This is kind of a social engineering question -- my local law enforcement agency sent out this email today:

Help us by keeping identifying information about your valuables safe and accessible – Use ReportIt - it’s web-based and FREE.

In just minutes, you can help the Police Department and other Law Enforcement Agencies in the battle to recover and return stolen property to the rightful owners!

As part of our ongoing public safety partnership, we are recommending a tool that you, our community, can use to help us stop and solve crime…and it’s FREE!

Through the website www.reportit.leadsonline.com, community members can safely and securely store important information to identify and recover lost or stolen property. You can store descriptions, photos, and other identifying information for up to 100 valuables through Reportit – for FREE. Leadsonline is a property recovery system used by us and other Law Enforcement agencies to help identify and recover stolen property sold to second-hand dealers. However, recovery of stolen items is only possible when victims of crime can provide the police with specific identifying information about their stolen property.

Because the system is web-based, ReportIt accounts and their information can be accessed by any computer. Log in through the web from anywhere with internet access and retrieve critical information that Law Enforcement can use through the Automated Property System

I've removed local identifying information, but it was sent from the police department online alert system, so I trust that it's really from them, other police departments also recommend the system. If it didn't come from the police department, I would have assumed it was a social engineering attack.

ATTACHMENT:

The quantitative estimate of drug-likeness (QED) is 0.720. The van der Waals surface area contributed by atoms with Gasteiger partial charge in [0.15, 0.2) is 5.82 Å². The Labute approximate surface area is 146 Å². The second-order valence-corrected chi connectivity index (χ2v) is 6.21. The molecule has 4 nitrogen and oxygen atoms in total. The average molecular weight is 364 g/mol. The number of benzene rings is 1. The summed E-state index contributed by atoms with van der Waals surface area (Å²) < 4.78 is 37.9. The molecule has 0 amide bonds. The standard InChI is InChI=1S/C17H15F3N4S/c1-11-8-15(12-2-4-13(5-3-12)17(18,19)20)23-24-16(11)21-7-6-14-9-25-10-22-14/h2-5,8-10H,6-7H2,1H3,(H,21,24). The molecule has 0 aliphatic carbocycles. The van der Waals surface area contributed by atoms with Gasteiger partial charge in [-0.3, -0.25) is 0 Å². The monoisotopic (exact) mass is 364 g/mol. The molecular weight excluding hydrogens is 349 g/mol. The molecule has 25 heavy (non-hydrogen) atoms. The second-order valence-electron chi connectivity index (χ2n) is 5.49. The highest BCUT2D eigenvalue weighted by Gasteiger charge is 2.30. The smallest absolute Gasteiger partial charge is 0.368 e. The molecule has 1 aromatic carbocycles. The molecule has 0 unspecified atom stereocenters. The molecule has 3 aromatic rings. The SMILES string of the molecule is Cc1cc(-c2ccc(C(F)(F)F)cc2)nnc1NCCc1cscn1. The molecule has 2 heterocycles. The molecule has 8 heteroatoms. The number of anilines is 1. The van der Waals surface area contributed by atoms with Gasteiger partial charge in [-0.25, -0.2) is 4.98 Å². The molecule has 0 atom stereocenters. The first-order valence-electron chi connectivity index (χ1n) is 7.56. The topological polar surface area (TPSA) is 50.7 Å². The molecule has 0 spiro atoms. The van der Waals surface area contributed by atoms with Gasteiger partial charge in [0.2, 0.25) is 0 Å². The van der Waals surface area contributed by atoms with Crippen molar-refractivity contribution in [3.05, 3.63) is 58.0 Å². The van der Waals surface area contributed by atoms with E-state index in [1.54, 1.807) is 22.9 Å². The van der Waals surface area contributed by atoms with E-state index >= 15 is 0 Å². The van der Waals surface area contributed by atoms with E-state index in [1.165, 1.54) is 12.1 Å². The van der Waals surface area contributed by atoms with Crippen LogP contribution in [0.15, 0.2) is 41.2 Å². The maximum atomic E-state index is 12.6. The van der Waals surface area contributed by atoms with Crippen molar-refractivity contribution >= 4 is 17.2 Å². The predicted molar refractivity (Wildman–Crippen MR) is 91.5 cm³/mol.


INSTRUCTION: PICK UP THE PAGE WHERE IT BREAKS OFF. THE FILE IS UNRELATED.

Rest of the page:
Encouraging citizens to hand over a list of valuables to a third party seems like an exceptionally bad idea since the unending news of data breaches makes it clear that if there's valuable information to be had, it won't remain out of reach of hackers for long. (

Perhaps making it worse is that the URL in their email for www.reportit.leadsonline.com results in an SSL warning because their *.leadsoline.com wildcard cert doesn't include that URL, so the PD is training users to ignore certificate warnings when they give out personal data.

My question is, is this serious enough for me to mention to my police department that it's a bad idea (not that they'll listen to me), or is it not really a big deal?

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    Police departments should have a system like this of their own and not direct people to a company that is not held responsible in the same way that they are.
    – Dan D.
    Jan 28, 2014 at 21:06
  • This is a bit of a subjective question, but here's a worst-case scenario: the data on the server is poorly encrypted and the hackers get it all. They now know where a lot of people's valuables used to be. Whoop dee doo.
    – KnightOfNi
    Jan 30, 2014 at 22:39

1 Answer 1


You should most certainly warn your police department this is a bad idea. We are a facility in Florida who is being told by our law enforcement that we MUST report all our customers sensitive information (including ID, fingerprint, address, phone, and more) to this company. As constitutionalists we've been researching a legal leg to stand on against this requirement. The fact that their certificates are provoking warnings is all the more reason to be concerned.

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